Most Active Stories
- Minister Reflects On Decades As Elder In Methodist Church
- Two Teacher Training Programs, One Spot In The Budget
- Protesters Crowd Legislature For Fifth 'Moral Monday'
- After Innocence: Wrongfully Convicted Of Murder, Exonerated Days Before Execution Date
- Blue Cross Blue Shield Of NC Moving Out Of Iconic Chapel Hill Building
Hosts, Reporters and Producers
Arts & Culture
Fri May 27, 2011
30 Americans at NCMA
The North Carolina Museum of Art continues to celebrate an exhibit where at least three generations of African American artists boldly explore history, culture and pop culture. The “30 Americans” exhibit is said to be the largest contemporary African American art exhibit in the country. All of the pieces in the show come from the Rubell Family of Miami who established their collection in the mid-1960s.
The “30 Americans” exhibit has been called breathtaking – and some have even called it a breath of fresh air. Don and Mera Rubell – and their children – have been building their collection of African American contemporary art for almost 50 years. Still – when Mera Rubell walked into the “30 Americans” exhibit at the Museum of Art in Raleigh – she had to catch her breath.
Mera Rubell: "This is really – sorry I have goose bumps because for me, this is like I’m seeing it for the first time in the context of this show."
You see, Mera Rubell has only seen this work at home in Miami – with florescent lights, mixed in with hundreds of other pieces of art,
Mera Rubell: "Our museum is in a former drug and weapon confiscation center so – the mood is very different you know. And to have this work in a whole different context, it’s really spectacular, wow. Oh my God."
Don Rubell: "Our exhibits occur sort of on a spontaneous basis."
Don Rubell of Miami.
Don Rubell: "What we look at is what has been interesting us and then from that we build an exhibition. I think the thing that has been the most striking for us in the last 10 to 15 years, is that many of the most exciting artist that we’re seeing are African American artists."
And the Rubells have an eye for what’s about to take off. There are pieces by Yale educated artist Kehinde Wiley that are already considered priceless:
Linda Dougherty is the Contemporary Arts curator. Mouths dropped open when a tour followed her into the gallery. Wiley’s oil paintings blanketed the walls. Dougherty says Wiley recruits young African American men for his work, allowing them to search through art history books and choosing who they want to be. She says his work is about power and who has it.
Linda Dougherty: " And if you look at the art history books, if you walk into any art museum’s collection of European and old master paintings, the portraits you see are of rich, important, wealthy white men. They are the kings, the politicians, the counts the dukes. They are the ones who have power."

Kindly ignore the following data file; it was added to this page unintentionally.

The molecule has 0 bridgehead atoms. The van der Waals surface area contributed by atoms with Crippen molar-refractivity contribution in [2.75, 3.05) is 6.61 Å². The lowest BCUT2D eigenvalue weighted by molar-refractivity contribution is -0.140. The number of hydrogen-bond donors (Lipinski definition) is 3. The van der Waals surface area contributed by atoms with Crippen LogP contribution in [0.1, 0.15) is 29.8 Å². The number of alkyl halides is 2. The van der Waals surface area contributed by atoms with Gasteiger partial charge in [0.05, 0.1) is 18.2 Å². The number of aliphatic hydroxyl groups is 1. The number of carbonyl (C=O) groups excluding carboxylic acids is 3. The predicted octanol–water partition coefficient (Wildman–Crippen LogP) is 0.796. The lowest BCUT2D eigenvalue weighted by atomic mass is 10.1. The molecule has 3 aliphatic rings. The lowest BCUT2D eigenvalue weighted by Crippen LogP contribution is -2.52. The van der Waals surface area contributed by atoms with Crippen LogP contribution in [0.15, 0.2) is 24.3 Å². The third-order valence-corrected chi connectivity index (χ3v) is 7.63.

That’s the Step Team at Peace College. The North Carolina Art Museum staff implemented an entire cultural and educational side-bar to go along with “30 Americans.” A designated area called The City Block has already entertained lectures and jazz performances.
Naeemah Powell is a student at St. Augustine’s and she came out to see the exhibit on college night.
Naeemah Powell: "I absolutely loved that picture, that picture stuck out to me, because it’s so true, the image is so true."
Powell is talking about a photograph by photo conceptual artist Hank Willis Thomas. It’s a gigantic photo he took at a cousin’s funeral. Words on the picture read – Three-piece suit $250, New Socks $2, Gold Chain $400, 9mm Pistol $80, Bullet 60 cents – Picking the perfect casket for your son – Priceless. The MasterCard logo is in the bottom right-hand corner.
Powell: "Me and my friend, we discussed this when we were up there, a couple of friends, we were walking around. And she said that, I should give this to my little brother. This would be a good thing to put on somebody’s desk inside their college room. The guys can go in their room and look at it and, oh yeah, I need to recognize this and change the image of myself ."
Thomas says he wants people to think when they see his work. The collection also includes a profile photograph of an African American man with a Nike swoosh branded to his head.
Hank Willis Thomas: "I mean I have no explicit problem with any given corporation, but I was really advertising in kind of how advertising in general kind of helped shape our identities in probably unhealthy ways and wanted to kind of comment on how history could be repeating itself in a different way."
“30 Americans” also includes established artists like Barkley Hendricks, Kara Walker and Robert Colescott. The show runs through September 4th.